“The chief executive of Microsoft, Steven A. Ballmer, sent what company officials described as an unusual e-mail message on Friday evening to roughly 35,000 employees in the United States, defending Microsoft’s widely criticized decision not to support an antidiscrimination bill for gay people in Washington State this year,” Sarah Kershaw reports for The New York Times.
“The e-mail message came as company officials, inundated by internal messages from angry employees, withering attacks on the Web and biting criticism from gay rights groups, sought to quell rancor following the disclosure this week that the company, which had supported the bill in past years, did not do so this year. Critics argue that the decision resulted from pressure from a prominent local evangelical Christian church,” Kershaw reports.
“In his message, posted on several Web logs on Saturday and confirmed by company officials, Mr. Ballmer wrote that he had done ‘a lot of soul searching over the past 24 hours.’ He said that he and Bill Gates, the founder of Microsoft, both personally supported the bill but that the company had decided not to take an official stance on the legislation this year. He said they were pondering the role major corporations should play in larger social debates,” Kershaw reports.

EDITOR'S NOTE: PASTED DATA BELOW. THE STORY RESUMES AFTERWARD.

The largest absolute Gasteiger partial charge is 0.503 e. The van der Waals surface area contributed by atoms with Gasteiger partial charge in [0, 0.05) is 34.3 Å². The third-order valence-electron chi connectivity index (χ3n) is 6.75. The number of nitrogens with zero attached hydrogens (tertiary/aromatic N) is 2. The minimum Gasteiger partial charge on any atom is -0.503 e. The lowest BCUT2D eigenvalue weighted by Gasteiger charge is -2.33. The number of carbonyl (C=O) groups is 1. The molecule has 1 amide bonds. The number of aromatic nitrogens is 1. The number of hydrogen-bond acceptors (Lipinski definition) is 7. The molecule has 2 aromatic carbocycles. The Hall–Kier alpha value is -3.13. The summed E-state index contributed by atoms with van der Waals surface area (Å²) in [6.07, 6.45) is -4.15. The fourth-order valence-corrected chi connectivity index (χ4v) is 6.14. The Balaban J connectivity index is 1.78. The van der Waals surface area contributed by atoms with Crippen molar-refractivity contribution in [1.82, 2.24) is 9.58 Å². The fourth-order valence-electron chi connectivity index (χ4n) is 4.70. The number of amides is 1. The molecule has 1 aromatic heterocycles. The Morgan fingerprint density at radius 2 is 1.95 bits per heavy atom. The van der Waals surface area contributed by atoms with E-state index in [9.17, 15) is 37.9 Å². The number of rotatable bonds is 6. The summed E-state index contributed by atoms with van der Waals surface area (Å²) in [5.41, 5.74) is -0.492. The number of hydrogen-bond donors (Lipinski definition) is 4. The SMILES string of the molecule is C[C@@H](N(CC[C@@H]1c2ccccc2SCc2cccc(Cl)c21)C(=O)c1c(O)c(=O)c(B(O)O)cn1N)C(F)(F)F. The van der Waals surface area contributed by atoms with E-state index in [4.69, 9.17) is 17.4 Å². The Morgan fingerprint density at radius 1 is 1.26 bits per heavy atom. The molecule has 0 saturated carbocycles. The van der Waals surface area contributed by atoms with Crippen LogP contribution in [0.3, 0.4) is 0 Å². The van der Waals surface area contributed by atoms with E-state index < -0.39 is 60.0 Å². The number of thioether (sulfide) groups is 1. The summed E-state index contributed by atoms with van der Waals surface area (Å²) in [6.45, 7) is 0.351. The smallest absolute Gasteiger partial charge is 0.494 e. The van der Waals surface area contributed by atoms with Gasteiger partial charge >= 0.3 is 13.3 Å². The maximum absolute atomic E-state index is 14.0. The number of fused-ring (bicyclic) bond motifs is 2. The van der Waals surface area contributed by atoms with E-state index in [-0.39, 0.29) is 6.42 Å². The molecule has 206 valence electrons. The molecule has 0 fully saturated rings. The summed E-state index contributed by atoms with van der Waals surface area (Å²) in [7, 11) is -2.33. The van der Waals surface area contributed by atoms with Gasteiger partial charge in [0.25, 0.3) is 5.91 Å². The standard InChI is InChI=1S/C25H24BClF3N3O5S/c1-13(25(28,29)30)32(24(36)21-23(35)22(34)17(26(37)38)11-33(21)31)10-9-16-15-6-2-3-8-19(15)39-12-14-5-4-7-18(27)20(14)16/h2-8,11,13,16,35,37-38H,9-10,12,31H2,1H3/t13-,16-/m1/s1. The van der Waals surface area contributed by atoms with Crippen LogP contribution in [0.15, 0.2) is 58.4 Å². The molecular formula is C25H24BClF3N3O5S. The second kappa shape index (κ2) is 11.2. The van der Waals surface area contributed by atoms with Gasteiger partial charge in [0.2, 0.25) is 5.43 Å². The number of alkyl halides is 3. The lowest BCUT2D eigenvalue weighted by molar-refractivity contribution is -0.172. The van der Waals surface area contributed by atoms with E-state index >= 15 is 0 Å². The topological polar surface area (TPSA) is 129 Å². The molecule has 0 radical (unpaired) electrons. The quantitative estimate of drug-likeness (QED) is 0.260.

“‘We are thinking hard about what is the right balance to strike – when should a public company take a position on a broader social issue, and when should it not?’ he wrote. ‘What message does the company taking a position send to its employees who have strongly held beliefs on the opposite side of the issue?’ Mr. Ballmer described the antidiscrimination measure as posing a ‘very difficult issue for many people, with strong emotions on all sides.’ He wrote, ‘both Bill and I actually both personally support this legislation,’ adding, ‘but that is my personal view, and I also know that many employees and shareholders would not agree with me,'” Kershaw reports.
Full article here.
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